Article

Health and Risk Policymaking, the Precautionary Principle, and Policy Advocacy

Roxanne L. Parrott

in Oxford Research Encyclopedia of Communication


Published online May 2017 | e-ISBN: 9780190228613 | DOI: http://dx.doi.org/10.1093/acrefore/9780190228613.013.217

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Health and risk policymaking focuses on decisions made and actions undertaken to set standards and pass laws to promote healthcare and public health quality, while achieving global health security. Policymakers in governments and institutions deliberate for the purposes of achieving effective and efficient policies, revealing both acceptance and rejection of evidence from health and risk, prevention, and economic sciences, as well as gaps in these domains. Health and risk communicators function implicitly within the boundaries of these decisions and actions, while contributing to prevention science related to strategic messaging and information dissemination. Policymakers face barriers to their efforts residing in the sheer volume of health and risk sciences research; the lack of evidence demonstrating that policies lead to intended outcomes (often, because a policy has not been trialed/implemented); and the absence of economic analyses associated with costs of interventions proposed and undertaken. The precautionary principle (PP) based on adopting caution when evidence is absent, uncertain, or ambiguous regarding possible harm to humans or the environment may function as a guide in some situations. Advocates may draw attention to particular issues in other cases. Policies may be stalled owing to the policy context, including election cycles, legislative and institutional bureaucracies, competing agendas, and fragmented systems of healthcare. Health and risk communicators may collaborate with policymakers and work to translate evidence into useful formats to facilitate the application of evidence to policymaking decisions and actions.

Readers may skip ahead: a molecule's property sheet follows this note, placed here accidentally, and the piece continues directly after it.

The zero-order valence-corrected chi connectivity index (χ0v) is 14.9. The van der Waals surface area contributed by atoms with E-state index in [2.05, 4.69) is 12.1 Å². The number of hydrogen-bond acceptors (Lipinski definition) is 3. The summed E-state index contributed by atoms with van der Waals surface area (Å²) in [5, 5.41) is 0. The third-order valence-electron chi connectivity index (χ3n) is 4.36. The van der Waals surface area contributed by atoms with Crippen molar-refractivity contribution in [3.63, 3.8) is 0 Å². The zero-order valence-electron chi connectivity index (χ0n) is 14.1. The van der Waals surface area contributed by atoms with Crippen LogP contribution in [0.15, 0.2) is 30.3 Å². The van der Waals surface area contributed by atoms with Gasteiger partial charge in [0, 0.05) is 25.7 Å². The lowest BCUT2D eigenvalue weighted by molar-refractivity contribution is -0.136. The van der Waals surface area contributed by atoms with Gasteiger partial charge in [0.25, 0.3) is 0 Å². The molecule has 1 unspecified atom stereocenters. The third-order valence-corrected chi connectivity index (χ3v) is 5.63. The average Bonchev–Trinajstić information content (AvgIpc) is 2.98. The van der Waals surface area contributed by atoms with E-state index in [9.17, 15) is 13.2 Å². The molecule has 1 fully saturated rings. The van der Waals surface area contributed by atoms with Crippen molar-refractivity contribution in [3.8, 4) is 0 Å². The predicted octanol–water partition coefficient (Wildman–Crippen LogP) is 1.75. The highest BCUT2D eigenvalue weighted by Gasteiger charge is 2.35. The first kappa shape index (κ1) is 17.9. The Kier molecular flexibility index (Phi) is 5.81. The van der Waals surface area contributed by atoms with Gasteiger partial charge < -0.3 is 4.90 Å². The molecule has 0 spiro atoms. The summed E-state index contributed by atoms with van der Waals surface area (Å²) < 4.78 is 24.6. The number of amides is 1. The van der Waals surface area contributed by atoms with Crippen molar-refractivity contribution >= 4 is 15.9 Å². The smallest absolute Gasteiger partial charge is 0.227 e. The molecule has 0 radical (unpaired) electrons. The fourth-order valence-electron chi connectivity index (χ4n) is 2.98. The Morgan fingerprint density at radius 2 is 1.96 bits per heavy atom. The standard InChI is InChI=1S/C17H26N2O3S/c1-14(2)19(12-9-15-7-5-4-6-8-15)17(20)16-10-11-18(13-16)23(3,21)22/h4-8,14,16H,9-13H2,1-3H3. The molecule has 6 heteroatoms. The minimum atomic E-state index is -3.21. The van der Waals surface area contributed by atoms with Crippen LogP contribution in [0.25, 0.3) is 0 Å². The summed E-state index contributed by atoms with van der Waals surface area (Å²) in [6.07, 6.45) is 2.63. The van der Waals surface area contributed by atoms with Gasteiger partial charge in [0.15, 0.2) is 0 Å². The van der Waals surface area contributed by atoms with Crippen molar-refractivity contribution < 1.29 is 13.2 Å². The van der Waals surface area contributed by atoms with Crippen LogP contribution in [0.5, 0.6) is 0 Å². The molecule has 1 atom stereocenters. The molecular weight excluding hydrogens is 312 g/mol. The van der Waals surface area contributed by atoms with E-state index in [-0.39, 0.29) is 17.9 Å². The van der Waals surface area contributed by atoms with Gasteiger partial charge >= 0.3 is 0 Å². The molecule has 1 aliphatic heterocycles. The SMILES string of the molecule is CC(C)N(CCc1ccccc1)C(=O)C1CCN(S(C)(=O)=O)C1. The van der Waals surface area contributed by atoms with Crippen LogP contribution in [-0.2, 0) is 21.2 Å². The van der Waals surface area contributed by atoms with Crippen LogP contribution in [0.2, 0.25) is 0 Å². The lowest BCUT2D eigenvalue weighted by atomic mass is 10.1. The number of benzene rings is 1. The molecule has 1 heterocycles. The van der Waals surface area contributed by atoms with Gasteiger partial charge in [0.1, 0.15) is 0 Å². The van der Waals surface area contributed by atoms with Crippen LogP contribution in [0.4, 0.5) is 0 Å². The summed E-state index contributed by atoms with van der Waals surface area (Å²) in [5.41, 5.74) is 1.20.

Keywords: health and risk policy; health and risk science; prevention science; economic science; precautionary principle (PP); health advocates; nonprofits; nongovernmental organizations (NGOs); strategic messaging; knowledge translation; policy briefs

Article.  16659 words. 

Subjects: Communication Studies

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